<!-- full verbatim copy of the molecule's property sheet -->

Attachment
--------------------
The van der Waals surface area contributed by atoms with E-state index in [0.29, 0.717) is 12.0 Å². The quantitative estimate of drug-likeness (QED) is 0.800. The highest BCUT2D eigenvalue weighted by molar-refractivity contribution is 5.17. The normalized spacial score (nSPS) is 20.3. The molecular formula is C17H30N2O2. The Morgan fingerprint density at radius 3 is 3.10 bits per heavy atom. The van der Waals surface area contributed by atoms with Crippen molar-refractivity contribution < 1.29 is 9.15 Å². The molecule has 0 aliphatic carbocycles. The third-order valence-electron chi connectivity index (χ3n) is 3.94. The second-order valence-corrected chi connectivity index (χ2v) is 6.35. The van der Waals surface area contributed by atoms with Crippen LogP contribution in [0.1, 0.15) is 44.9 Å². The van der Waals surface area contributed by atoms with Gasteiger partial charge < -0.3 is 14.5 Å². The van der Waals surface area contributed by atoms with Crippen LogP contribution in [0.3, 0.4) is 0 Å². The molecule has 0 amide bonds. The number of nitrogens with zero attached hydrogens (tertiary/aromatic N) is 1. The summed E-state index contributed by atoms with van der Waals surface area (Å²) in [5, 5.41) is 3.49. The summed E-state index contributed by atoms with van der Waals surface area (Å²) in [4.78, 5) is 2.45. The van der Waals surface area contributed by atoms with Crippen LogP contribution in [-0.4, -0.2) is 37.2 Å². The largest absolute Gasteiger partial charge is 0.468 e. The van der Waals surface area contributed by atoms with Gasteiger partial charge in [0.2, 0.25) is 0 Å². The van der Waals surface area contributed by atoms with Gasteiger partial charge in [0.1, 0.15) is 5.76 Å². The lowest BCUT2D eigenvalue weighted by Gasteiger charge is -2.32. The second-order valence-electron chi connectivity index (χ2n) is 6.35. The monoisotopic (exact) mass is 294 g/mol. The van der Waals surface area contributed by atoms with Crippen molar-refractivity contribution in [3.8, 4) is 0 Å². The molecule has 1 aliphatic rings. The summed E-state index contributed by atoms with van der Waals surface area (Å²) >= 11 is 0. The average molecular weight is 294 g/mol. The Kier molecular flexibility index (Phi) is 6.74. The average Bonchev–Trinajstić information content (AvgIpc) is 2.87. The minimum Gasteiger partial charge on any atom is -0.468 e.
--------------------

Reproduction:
The van der Waals surface area contributed by atoms with E-state index in [0.29, 0.717) is 12.0 Å². The quantitative estimate of drug-likeness (QED) is 0.800. The highest BCUT2D eigenvalue weighted by molar-refractivity contribution is 5.17. The normalized spacial score (nSPS) is 20.3. The molecular formula is C17H30N2O2. The Morgan fingerprint density at radius 3 is 3.10 bits per heavy atom. The van der Waals surface area contributed by atoms with Crippen molar-refractivity contribution < 1.29 is 9.15 Å². The molecule has 0 aliphatic carbocycles. The third-order valence-electron chi connectivity index (χ3n) is 3.94. The second-order valence-corrected chi connectivity index (χ2v) is 6.35. The van der Waals surface area contributed by atoms with Crippen LogP contribution in [0.1, 0.15) is 44.9 Å². The van der Waals surface area contributed by atoms with Gasteiger partial charge < -0.3 is 14.5 Å². The van der Waals surface area contributed by atoms with Crippen LogP contribution in [0.3, 0.4) is 0 Å². The molecule has 0 amide bonds. The number of nitrogens with zero attached hydrogens (tertiary/aromatic N) is 1. The summed E-state index contributed by atoms with van der Waals surface area (Å²) in [5, 5.41) is 3.49. The summed E-state index contributed by atoms with van der Waals surface area (Å²) in [4.78, 5) is 2.45. The van der Waals surface area contributed by atoms with Crippen LogP contribution in [-0.4, -0.2) is 37.2 Å². The largest absolute Gasteiger partial charge is 0.468 e. The van der Waals surface area contributed by atoms with Gasteiger partial charge in [0.2, 0.25) is 0 Å². The van der Waals surface area contributed by atoms with Gasteiger partial charge in [0.1, 0.15) is 5.76 Å². The lowest BCUT2D eigenvalue weighted by Gasteiger charge is -2.32. The second-order valence-electron chi connectivity index (χ2n) is 6.35. The monoisotopic (exact) mass is 294 g/mol. The van der Waals surface area contributed by atoms with Crippen molar-refractivity contribution in [3.8, 4) is 0 Å². The molecule has 1 aliphatic rings. The summed E-state index contributed by atoms with van der Waals surface area (Å²) >= 11 is 0. The average molecular weight is 294 g/mol. The Kier molecular flexibility index (Phi) is 6.74. The average Bonchev–Trinajstić information content (AvgIpc) is 2.87. The minimum Gasteiger partial charge on any atom is -0.468 e.